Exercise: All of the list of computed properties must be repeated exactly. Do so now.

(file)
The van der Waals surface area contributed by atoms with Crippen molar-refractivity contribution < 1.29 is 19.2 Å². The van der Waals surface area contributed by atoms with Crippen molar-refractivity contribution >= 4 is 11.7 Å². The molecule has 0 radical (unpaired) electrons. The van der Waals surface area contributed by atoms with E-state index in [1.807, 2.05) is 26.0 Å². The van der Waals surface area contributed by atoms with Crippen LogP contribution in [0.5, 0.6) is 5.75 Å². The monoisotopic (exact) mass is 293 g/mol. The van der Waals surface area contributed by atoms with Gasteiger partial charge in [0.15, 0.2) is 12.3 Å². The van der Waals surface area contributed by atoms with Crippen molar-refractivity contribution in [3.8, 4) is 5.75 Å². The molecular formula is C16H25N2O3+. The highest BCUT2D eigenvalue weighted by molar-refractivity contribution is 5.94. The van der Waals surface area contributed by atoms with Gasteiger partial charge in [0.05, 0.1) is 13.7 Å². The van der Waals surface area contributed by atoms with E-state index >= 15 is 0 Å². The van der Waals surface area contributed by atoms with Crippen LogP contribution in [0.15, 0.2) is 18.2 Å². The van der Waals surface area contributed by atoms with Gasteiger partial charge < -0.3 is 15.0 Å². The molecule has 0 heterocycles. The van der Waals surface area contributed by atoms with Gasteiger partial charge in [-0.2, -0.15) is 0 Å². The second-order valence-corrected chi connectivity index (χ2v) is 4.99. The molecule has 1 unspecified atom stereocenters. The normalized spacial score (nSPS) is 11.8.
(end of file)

The van der Waals surface area contributed by atoms with Crippen molar-refractivity contribution < 1.29 is 19.2 Å². The van der Waals surface area contributed by atoms with Crippen molar-refractivity contribution >= 4 is 11.7 Å². The molecule has 0 radical (unpaired) electrons. The van der Waals surface area contributed by atoms with E-state index in [1.807, 2.05) is 26.0 Å². The van der Waals surface area contributed by atoms with Crippen LogP contribution in [0.5, 0.6) is 5.75 Å². The monoisotopic (exact) mass is 293 g/mol. The van der Waals surface area contributed by atoms with Gasteiger partial charge in [0.15, 0.2) is 12.3 Å². The van der Waals surface area contributed by atoms with Crippen molar-refractivity contribution in [3.8, 4) is 5.75 Å². The molecular formula is C16H25N2O3+. The highest BCUT2D eigenvalue weighted by molar-refractivity contribution is 5.94. The van der Waals surface area contributed by atoms with Gasteiger partial charge in [0.05, 0.1) is 13.7 Å². The van der Waals surface area contributed by atoms with E-state index >= 15 is 0 Å². The van der Waals surface area contributed by atoms with Crippen LogP contribution in [0.15, 0.2) is 18.2 Å². The van der Waals surface area contributed by atoms with Gasteiger partial charge < -0.3 is 15.0 Å². The molecule has 0 heterocycles. The van der Waals surface area contributed by atoms with Gasteiger partial charge in [-0.2, -0.15) is 0 Å². The second-order valence-corrected chi connectivity index (χ2v) is 4.99. The molecule has 1 unspecified atom stereocenters. The normalized spacial score (nSPS) is 11.8.